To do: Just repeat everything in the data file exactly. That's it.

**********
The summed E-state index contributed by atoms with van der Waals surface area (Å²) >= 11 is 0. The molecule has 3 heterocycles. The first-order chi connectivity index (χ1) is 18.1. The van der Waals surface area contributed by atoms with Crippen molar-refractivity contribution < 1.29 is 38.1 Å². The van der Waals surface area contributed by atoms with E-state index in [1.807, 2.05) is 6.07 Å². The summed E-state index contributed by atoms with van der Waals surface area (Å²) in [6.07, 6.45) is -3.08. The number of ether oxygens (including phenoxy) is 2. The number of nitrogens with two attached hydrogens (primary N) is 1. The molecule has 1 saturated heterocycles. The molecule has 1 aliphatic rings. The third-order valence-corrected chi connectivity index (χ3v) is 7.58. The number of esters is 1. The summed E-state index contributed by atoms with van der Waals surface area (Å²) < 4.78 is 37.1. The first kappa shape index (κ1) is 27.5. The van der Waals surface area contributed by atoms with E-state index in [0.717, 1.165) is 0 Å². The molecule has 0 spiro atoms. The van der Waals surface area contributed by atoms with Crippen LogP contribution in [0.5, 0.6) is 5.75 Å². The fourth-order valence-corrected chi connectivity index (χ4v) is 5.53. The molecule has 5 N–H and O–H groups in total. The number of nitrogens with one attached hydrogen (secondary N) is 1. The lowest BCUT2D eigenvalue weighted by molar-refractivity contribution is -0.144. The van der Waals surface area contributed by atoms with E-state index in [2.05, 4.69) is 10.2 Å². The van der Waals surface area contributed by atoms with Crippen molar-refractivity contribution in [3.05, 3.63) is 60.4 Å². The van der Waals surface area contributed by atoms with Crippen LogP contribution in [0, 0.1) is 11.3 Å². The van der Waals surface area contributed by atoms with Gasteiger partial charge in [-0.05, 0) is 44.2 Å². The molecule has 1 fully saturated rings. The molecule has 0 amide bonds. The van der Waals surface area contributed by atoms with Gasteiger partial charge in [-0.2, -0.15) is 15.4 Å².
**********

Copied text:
The summed E-state index contributed by atoms with van der Waals surface area (Å²) >= 11 is 0. The molecule has 3 heterocycles. The first-order chi connectivity index (χ1) is 18.1. The van der Waals surface area contributed by atoms with Crippen molar-refractivity contribution < 1.29 is 38.1 Å². The van der Waals surface area contributed by atoms with E-state index in [1.807, 2.05) is 6.07 Å². The summed E-state index contributed by atoms with van der Waals surface area (Å²) in [6.07, 6.45) is -3.08. The number of ether oxygens (including phenoxy) is 2. The number of nitrogens with two attached hydrogens (primary N) is 1. The molecule has 1 saturated heterocycles. The molecule has 1 aliphatic rings. The third-order valence-corrected chi connectivity index (χ3v) is 7.58. The number of esters is 1. The summed E-state index contributed by atoms with van der Waals surface area (Å²) < 4.78 is 37.1. The first kappa shape index (κ1) is 27.5. The van der Waals surface area contributed by atoms with E-state index in [0.717, 1.165) is 0 Å². The molecule has 0 spiro atoms. The van der Waals surface area contributed by atoms with Crippen LogP contribution in [0.5, 0.6) is 5.75 Å². The fourth-order valence-corrected chi connectivity index (χ4v) is 5.53. The molecule has 5 N–H and O–H groups in total. The number of nitrogens with one attached hydrogen (secondary N) is 1. The lowest BCUT2D eigenvalue weighted by molar-refractivity contribution is -0.144. The van der Waals surface area contributed by atoms with E-state index in [2.05, 4.69) is 10.2 Å². The van der Waals surface area contributed by atoms with Crippen molar-refractivity contribution in [3.05, 3.63) is 60.4 Å². The van der Waals surface area contributed by atoms with Crippen LogP contribution in [0, 0.1) is 11.3 Å². The van der Waals surface area contributed by atoms with Gasteiger partial charge in [-0.05, 0) is 44.2 Å². The molecule has 1 fully saturated rings. The molecule has 0 amide bonds. The van der Waals surface area contributed by atoms with Gasteiger partial charge in [-0.2, -0.15) is 15.4 Å².